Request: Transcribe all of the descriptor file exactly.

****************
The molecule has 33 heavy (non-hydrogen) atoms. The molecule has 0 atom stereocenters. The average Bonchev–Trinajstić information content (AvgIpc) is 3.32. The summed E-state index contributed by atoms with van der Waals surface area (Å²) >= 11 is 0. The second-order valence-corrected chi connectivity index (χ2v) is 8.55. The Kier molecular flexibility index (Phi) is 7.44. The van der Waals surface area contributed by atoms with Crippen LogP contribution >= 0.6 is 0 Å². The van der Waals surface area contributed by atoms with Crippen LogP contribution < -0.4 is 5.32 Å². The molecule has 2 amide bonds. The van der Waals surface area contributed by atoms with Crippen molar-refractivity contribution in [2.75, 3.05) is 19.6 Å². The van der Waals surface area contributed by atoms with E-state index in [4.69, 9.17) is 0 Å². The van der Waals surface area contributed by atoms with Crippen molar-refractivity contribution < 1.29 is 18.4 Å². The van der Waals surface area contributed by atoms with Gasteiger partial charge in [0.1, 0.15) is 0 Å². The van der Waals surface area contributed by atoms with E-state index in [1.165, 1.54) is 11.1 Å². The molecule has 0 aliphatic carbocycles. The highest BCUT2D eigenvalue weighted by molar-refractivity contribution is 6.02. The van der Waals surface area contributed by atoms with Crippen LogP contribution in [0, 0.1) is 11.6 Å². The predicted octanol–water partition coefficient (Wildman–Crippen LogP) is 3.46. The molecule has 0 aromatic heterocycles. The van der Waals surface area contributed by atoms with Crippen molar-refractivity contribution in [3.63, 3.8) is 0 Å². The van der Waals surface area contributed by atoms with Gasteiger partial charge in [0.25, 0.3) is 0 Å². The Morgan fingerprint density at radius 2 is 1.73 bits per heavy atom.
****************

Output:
The molecule has 33 heavy (non-hydrogen) atoms. The molecule has 0 atom stereocenters. The average Bonchev–Trinajstić information content (AvgIpc) is 3.32. The summed E-state index contributed by atoms with van der Waals surface area (Å²) >= 11 is 0. The second-order valence-corrected chi connectivity index (χ2v) is 8.55. The Kier molecular flexibility index (Phi) is 7.44. The van der Waals surface area contributed by atoms with Crippen LogP contribution >= 0.6 is 0 Å². The van der Waals surface area contributed by atoms with Crippen LogP contribution < -0.4 is 5.32 Å². The molecule has 2 amide bonds. The van der Waals surface area contributed by atoms with Crippen molar-refractivity contribution in [2.75, 3.05) is 19.6 Å². The van der Waals surface area contributed by atoms with E-state index in [4.69, 9.17) is 0 Å². The van der Waals surface area contributed by atoms with Crippen molar-refractivity contribution < 1.29 is 18.4 Å². The van der Waals surface area contributed by atoms with Gasteiger partial charge in [0.1, 0.15) is 0 Å². The van der Waals surface area contributed by atoms with E-state index in [1.165, 1.54) is 11.1 Å². The molecule has 0 aliphatic carbocycles. The highest BCUT2D eigenvalue weighted by molar-refractivity contribution is 6.02. The van der Waals surface area contributed by atoms with Crippen LogP contribution in [0, 0.1) is 11.6 Å². The predicted octanol–water partition coefficient (Wildman–Crippen LogP) is 3.46. The molecule has 0 aromatic heterocycles. The van der Waals surface area contributed by atoms with Crippen molar-refractivity contribution in [3.63, 3.8) is 0 Å². The van der Waals surface area contributed by atoms with Gasteiger partial charge in [0.25, 0.3) is 0 Å². The Morgan fingerprint density at radius 2 is 1.73 bits per heavy atom.